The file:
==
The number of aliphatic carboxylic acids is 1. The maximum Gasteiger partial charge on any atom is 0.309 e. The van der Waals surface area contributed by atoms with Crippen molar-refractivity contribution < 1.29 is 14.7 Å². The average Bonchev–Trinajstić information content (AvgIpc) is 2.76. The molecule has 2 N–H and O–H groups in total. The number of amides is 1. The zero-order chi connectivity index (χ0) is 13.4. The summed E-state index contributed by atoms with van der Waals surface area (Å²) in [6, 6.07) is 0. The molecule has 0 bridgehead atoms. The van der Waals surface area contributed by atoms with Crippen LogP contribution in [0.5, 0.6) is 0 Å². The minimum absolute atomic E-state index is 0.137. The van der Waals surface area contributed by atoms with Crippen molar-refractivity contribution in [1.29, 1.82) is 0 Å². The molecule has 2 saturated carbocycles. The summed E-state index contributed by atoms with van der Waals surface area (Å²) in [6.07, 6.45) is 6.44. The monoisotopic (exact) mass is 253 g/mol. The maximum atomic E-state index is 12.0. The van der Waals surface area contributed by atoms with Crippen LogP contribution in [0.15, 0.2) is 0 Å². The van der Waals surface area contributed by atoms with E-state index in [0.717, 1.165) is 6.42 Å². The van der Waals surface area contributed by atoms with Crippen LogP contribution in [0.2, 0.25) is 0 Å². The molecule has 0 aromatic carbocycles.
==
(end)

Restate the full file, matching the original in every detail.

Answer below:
The number of aliphatic carboxylic acids is 1. The maximum Gasteiger partial charge on any atom is 0.309 e. The van der Waals surface area contributed by atoms with Crippen molar-refractivity contribution < 1.29 is 14.7 Å². The average Bonchev–Trinajstić information content (AvgIpc) is 2.76. The molecule has 2 N–H and O–H groups in total. The number of amides is 1. The zero-order chi connectivity index (χ0) is 13.4. The summed E-state index contributed by atoms with van der Waals surface area (Å²) in [6, 6.07) is 0. The molecule has 0 bridgehead atoms. The van der Waals surface area contributed by atoms with Crippen LogP contribution in [0.5, 0.6) is 0 Å². The minimum absolute atomic E-state index is 0.137. The van der Waals surface area contributed by atoms with Crippen molar-refractivity contribution in [1.29, 1.82) is 0 Å². The molecule has 2 saturated carbocycles. The summed E-state index contributed by atoms with van der Waals surface area (Å²) in [6.07, 6.45) is 6.44. The monoisotopic (exact) mass is 253 g/mol. The maximum atomic E-state index is 12.0. The van der Waals surface area contributed by atoms with Crippen LogP contribution in [0.15, 0.2) is 0 Å². The van der Waals surface area contributed by atoms with E-state index in [0.717, 1.165) is 6.42 Å². The van der Waals surface area contributed by atoms with Crippen LogP contribution in [0.2, 0.25) is 0 Å². The molecule has 0 aromatic carbocycles.